It was still warm up on the viaduct last Saturday at dusk, and darkness was gathering behind the ruined tower of Carrickabrick Castle. Across the river, over the grassy path where trains once roared on their daily journey, away to the west and north, the sky was silver-blue, streaked with clouds of gold and pink and purple slate-grey.

Looking down at the Blackwater from that great height, the river’s surface was incredibly still, almost uniformly a smooth, dark mirror, only rippled here and there as small birds dipped back and forth in the gloom. To the east, towards Clondulane, and high on the north bank, was Ileclash House, once the home of the British fascist Oswald Mosley, best remembered by fans of PG Wodehouse as the appalling ‘Roderick Spode’.

I had gone for a walk after work and forty minutes took me on a round trip to one of the most beautiful places in Ireland and then home again to Fermoy.

It hadn’t started too well, to be honest.

The scraggly, overgrown stretch of ground leading off of Rathealy Road doesn’t really promise much. Truthfully, it’s only when you get to the concrete wall which blocks your way and the open metal door which allows you through that you realise you’re on the old railway track and have come to somewhere very special.

Stepping out onto the viaduct, you can’t help but notice the ground below the ancient Victorian structure drop away dramatically to the riverbank. The view of the Blackwater is breathtaking and the riverbank is tree-lined and lush on either side. Less than a mile upstream is the Fermoy bypass, a graceless concrete bridge, and the peace is broken only by its constant whoosh of traffic.

Designed by James Otway and built in 1872, the viaduct is still a hugely impressive monument, made of wrought-iron latticed girders, and supported by five limestone piers with elliptical arches. The railway ran until 27th March 1967, when the line between Mallow and Waterford was closed.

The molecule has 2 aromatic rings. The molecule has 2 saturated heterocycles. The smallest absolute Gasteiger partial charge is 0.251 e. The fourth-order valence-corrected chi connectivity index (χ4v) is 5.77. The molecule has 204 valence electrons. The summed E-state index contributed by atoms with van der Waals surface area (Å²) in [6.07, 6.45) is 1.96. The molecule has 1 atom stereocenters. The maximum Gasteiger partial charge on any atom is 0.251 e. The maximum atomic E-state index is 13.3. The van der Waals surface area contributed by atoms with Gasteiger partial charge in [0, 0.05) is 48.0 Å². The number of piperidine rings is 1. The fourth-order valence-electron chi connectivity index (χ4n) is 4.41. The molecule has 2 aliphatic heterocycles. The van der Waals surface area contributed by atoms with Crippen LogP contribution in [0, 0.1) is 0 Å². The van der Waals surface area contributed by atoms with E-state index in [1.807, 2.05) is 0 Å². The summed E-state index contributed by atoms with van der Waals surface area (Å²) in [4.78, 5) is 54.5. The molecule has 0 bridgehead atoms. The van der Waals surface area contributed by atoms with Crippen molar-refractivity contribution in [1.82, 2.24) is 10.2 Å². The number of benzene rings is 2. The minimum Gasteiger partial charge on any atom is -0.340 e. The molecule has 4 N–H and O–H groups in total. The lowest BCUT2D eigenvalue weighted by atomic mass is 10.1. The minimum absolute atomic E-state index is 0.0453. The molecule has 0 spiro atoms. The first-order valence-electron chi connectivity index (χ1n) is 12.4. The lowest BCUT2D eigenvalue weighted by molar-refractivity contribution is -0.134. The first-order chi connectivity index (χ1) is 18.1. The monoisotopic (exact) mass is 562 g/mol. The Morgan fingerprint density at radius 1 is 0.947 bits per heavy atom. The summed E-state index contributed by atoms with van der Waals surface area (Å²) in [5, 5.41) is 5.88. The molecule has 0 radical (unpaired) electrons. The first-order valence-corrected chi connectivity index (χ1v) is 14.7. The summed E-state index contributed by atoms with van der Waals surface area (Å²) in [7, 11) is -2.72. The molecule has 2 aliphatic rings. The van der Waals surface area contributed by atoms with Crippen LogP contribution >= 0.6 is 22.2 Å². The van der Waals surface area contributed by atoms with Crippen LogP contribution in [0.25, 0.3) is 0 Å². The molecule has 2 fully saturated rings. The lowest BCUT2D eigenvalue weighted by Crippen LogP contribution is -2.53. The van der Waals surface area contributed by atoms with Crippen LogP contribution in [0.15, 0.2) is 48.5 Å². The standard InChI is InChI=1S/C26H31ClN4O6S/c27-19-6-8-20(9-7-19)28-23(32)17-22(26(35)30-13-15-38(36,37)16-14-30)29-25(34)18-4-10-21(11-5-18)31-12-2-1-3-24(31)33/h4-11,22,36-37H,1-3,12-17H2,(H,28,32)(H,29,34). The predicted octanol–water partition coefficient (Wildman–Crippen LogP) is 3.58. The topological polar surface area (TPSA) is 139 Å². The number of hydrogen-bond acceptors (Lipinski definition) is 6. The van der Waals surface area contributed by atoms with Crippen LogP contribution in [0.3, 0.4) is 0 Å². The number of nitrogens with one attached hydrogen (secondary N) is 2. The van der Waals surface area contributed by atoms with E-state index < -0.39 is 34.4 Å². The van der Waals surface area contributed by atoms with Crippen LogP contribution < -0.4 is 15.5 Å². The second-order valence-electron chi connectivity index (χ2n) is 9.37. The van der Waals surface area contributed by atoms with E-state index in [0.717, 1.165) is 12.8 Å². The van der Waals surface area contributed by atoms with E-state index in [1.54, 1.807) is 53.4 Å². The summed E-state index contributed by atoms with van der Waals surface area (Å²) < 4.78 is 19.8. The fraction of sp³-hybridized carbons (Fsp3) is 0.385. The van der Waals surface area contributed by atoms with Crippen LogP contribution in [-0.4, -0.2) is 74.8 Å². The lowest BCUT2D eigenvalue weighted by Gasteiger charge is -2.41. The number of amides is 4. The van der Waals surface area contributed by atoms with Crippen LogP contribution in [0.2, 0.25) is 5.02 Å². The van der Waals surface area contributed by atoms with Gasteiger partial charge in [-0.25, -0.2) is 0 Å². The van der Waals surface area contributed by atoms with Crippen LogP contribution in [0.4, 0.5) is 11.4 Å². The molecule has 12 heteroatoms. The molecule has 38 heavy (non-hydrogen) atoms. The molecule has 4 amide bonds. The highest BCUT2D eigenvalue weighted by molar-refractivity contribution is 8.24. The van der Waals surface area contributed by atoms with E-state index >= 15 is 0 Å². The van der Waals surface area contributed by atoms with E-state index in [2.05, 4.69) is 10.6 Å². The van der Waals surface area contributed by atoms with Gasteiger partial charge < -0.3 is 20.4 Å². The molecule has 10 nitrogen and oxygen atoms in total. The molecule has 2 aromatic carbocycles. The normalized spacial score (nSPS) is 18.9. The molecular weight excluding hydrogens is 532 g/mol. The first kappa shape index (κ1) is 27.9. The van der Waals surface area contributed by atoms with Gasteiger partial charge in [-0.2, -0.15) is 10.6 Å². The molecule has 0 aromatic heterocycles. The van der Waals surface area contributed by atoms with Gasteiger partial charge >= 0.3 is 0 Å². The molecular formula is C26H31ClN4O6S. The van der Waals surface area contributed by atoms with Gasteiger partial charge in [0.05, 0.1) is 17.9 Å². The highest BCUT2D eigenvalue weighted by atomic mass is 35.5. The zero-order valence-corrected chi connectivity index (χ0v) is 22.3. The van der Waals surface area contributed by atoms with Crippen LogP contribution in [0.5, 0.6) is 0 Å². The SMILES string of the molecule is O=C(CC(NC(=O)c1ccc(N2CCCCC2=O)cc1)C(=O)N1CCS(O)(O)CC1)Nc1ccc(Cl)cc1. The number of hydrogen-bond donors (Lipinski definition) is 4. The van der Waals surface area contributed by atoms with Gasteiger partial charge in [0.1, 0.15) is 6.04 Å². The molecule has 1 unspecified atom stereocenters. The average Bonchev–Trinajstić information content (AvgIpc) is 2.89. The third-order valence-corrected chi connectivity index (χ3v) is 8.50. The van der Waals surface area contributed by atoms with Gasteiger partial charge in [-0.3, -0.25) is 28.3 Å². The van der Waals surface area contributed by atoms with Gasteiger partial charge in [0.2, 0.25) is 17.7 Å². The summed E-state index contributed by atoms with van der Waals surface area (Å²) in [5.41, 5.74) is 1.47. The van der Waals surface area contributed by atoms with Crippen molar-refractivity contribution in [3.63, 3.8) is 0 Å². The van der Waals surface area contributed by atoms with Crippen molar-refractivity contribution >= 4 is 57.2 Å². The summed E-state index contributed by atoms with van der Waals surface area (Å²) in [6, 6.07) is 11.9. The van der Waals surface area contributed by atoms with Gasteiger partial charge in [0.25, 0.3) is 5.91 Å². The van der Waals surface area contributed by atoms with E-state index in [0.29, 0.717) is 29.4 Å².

A half a century ago, Fermoy’s viaduct featured in the World War I film ‘The Blue Max’. Even today, in the jaded era of computer-generated imagery, the sight of a stunt plane actually flying under the bridge fairly takes the breath away. Some things you can never fake to the point that they’re more impressive than the real thing.

As you come to the Carrickabrick side of the viaduct, you are met by a brick wall, decorated by generations’ worth of graffiti. Unlike the wall on the corresponding side, there is no doorway here and getting around is a very hazardous undertaking. Angling around the wall and literally hanging out into space, you take your life in your hands.

It is deadly dangerous and I would not recommend it to anybody.

Extremely hazardous too is the Indiana Jones scrabble down the steep incline from Carrickabrick Castle to the riverbank, surely a drop of a hundred feet or more. Half-way down, the path turns right and under a beautiful red-brick archway. Here the viaduct is literally carved out of the cliff-face.